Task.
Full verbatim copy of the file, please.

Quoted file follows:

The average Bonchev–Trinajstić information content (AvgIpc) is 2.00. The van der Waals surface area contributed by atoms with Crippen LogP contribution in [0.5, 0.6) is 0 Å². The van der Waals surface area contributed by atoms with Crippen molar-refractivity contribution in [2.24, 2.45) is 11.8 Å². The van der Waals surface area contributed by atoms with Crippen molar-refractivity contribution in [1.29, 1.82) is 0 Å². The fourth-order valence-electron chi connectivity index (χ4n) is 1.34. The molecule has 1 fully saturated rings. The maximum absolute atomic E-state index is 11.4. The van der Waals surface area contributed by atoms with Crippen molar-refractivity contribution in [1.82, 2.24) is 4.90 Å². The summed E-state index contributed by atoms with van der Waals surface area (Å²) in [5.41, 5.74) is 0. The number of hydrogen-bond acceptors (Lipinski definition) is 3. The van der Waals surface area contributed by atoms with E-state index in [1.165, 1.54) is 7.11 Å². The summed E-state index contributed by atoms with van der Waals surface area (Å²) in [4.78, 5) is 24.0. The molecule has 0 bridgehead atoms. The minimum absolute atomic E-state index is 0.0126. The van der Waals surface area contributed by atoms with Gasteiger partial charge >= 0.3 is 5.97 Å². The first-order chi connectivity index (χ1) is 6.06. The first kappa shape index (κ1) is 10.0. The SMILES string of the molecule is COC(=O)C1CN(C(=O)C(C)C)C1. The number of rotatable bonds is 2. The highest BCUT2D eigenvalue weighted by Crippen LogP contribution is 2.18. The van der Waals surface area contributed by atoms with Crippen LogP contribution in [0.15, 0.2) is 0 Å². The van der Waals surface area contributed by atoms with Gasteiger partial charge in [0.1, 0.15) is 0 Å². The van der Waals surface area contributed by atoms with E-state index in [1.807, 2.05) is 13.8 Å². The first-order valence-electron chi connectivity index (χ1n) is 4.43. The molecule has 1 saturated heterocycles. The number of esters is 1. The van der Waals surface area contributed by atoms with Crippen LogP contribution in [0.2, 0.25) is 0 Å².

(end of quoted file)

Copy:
The average Bonchev–Trinajstić information content (AvgIpc) is 2.00. The van der Waals surface area contributed by atoms with Crippen LogP contribution in [0.5, 0.6) is 0 Å². The van der Waals surface area contributed by atoms with Crippen molar-refractivity contribution in [2.24, 2.45) is 11.8 Å². The van der Waals surface area contributed by atoms with Crippen molar-refractivity contribution in [1.29, 1.82) is 0 Å². The fourth-order valence-electron chi connectivity index (χ4n) is 1.34. The molecule has 1 fully saturated rings. The maximum absolute atomic E-state index is 11.4. The van der Waals surface area contributed by atoms with Crippen molar-refractivity contribution in [1.82, 2.24) is 4.90 Å². The summed E-state index contributed by atoms with van der Waals surface area (Å²) in [5.41, 5.74) is 0. The number of hydrogen-bond acceptors (Lipinski definition) is 3. The van der Waals surface area contributed by atoms with E-state index in [1.165, 1.54) is 7.11 Å². The summed E-state index contributed by atoms with van der Waals surface area (Å²) in [4.78, 5) is 24.0. The molecule has 0 bridgehead atoms. The minimum absolute atomic E-state index is 0.0126. The van der Waals surface area contributed by atoms with Gasteiger partial charge >= 0.3 is 5.97 Å². The first-order chi connectivity index (χ1) is 6.06. The first kappa shape index (κ1) is 10.0. The SMILES string of the molecule is COC(=O)C1CN(C(=O)C(C)C)C1. The number of rotatable bonds is 2. The highest BCUT2D eigenvalue weighted by Crippen LogP contribution is 2.18. The van der Waals surface area contributed by atoms with Crippen LogP contribution in [0.15, 0.2) is 0 Å². The van der Waals surface area contributed by atoms with Gasteiger partial charge in [0.1, 0.15) is 0 Å². The van der Waals surface area contributed by atoms with E-state index in [1.807, 2.05) is 13.8 Å². The first-order valence-electron chi connectivity index (χ1n) is 4.43. The molecule has 1 saturated heterocycles. The number of esters is 1. The van der Waals surface area contributed by atoms with Crippen LogP contribution in [0.2, 0.25) is 0 Å².